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Planning a Memorial Service – Three Simple Steps

Holding a memorial service to honor someone who has died is an increasingly popular alternative to a formal funeral. There are several reasons for the trend-the cost of a traditional funeral may be out of reach or the person’s family may be delayed in gathering. No matter what the reason, it’s possible to plan a memorial ceremony that honors the unique qualities of the person who has passed. Follow these three steps for planning a suitable memorial service.

Step One: Picking an Appropriate Time and Place

One advantage to choosing a memorial over a funeral service is that there’s less time pressure. A memorial is usually held for someone who has already been buried in a private ceremony, or has chosen cremation. It’s appropriate to choose a time that’s convenient for the people most likely to attend-friend, families or co-workers, so they’re able to honor the deceased. Another consideration is the availability of the location where the memorial service will be held.

On that note, you may choose to hold the memorial at a place that held special significance for the one who has died. You could hold the gathering at a church, a private home or just about anywhere that brings to mind the person being memorialized. That’s truly the key to planning an appropriate memorial, keeping it focused on the life, accomplishments and experiences of the one being remembered.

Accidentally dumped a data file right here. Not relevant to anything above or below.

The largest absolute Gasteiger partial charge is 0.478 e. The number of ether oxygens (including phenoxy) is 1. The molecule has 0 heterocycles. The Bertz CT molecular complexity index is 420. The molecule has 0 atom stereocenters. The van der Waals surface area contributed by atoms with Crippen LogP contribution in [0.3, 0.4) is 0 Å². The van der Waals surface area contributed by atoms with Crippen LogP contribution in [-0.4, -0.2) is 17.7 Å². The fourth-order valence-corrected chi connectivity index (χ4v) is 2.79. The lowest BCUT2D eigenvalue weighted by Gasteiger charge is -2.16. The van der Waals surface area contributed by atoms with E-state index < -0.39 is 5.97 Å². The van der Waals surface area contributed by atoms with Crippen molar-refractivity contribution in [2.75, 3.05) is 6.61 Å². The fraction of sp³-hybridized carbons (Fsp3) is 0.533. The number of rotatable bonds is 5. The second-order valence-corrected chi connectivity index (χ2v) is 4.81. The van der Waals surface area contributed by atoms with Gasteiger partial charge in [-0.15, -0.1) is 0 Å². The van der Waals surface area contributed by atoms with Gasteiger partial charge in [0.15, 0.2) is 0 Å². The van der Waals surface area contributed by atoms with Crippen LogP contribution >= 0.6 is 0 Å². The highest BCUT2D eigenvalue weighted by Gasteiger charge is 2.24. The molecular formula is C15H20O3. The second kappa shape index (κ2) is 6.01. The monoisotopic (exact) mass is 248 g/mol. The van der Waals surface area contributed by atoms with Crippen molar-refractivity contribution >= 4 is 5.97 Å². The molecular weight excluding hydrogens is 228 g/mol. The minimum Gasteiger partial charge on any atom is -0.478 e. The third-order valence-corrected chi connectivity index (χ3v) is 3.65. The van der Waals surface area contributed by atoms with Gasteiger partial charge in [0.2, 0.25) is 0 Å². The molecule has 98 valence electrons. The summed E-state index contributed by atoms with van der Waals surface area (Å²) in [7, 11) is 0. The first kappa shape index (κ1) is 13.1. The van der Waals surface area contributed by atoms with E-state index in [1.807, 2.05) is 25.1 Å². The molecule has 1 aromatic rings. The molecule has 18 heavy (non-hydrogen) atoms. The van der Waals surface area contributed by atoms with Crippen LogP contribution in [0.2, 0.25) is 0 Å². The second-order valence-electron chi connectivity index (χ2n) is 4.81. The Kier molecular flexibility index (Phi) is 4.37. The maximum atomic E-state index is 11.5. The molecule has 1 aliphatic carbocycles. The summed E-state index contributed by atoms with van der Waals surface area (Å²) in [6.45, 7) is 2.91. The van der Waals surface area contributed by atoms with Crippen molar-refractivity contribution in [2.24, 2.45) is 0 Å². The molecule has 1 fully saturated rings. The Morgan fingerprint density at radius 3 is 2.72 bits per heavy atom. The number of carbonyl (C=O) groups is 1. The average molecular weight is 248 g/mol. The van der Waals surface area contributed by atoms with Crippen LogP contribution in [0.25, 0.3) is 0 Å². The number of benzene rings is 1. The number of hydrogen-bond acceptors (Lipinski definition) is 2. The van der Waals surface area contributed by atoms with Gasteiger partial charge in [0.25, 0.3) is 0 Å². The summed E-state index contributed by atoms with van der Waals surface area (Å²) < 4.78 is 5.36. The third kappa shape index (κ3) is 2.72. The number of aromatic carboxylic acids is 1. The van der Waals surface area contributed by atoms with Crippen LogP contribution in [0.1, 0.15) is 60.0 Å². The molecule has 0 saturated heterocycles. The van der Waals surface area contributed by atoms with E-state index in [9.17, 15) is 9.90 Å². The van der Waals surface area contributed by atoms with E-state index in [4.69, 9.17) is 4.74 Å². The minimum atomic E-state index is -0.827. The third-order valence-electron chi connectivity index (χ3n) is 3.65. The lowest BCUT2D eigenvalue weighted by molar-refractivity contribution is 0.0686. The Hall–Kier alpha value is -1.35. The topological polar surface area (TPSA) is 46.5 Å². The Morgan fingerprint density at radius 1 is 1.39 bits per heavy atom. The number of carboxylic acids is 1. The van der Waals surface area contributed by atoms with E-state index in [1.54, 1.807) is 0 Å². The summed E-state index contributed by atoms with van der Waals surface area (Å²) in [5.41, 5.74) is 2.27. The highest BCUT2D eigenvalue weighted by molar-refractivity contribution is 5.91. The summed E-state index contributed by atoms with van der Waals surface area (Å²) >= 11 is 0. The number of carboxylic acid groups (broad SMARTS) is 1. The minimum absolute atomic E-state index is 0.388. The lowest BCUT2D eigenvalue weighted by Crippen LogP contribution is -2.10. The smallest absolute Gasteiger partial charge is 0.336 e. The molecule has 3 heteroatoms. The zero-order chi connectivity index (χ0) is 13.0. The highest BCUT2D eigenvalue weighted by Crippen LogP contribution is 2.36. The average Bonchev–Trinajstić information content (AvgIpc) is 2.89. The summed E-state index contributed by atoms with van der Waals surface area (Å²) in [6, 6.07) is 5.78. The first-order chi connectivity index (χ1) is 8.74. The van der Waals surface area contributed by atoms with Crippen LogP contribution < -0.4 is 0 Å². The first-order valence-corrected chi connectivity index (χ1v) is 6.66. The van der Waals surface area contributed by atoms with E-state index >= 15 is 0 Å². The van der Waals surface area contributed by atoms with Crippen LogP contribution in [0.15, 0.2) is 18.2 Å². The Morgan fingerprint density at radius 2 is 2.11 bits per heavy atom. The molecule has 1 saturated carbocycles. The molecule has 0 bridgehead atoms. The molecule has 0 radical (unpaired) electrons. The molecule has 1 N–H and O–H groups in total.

Step Two: Setting the Right Tone

Would the person wish to be remembered by humor, by sharing special memories or through a visual display of what was special to them? Those elements, and many others, are perfectly appropriate in a memorial service.

As you’re planning the memorial, decide what tone it will take and communicate that to the people who’ll attend so they’ll be prepared to participate. Some interesting ways people have been remembered are: sharing a meal made up of their favorite foods, performing music special to them, collecting special photographs for display and recording the memories of friends and loved ones as a permanent video memorial.

Step Three: Taking Advantage of Memorial Planning Tools

There are a number of helpful tools available to help you plan a special memorial. Here are some examples:

* Programs, keepsakes and thank you cards personalized with poems, photographs and quotations.

* Journals or guest books for sharing memories.

* Memorial planning checklists.

* Online memorial sites for collecting memories prior to the service.

The death of someone you care for is understandably difficult, but planning an appropriate memorial doesn’t have to be. Use these guidelines to begin planning, but most of all, keep the occasion focused on the things that best represent the one who’s gone. In that way, their leave taking can be just as meaningful as the unique life they have lived.

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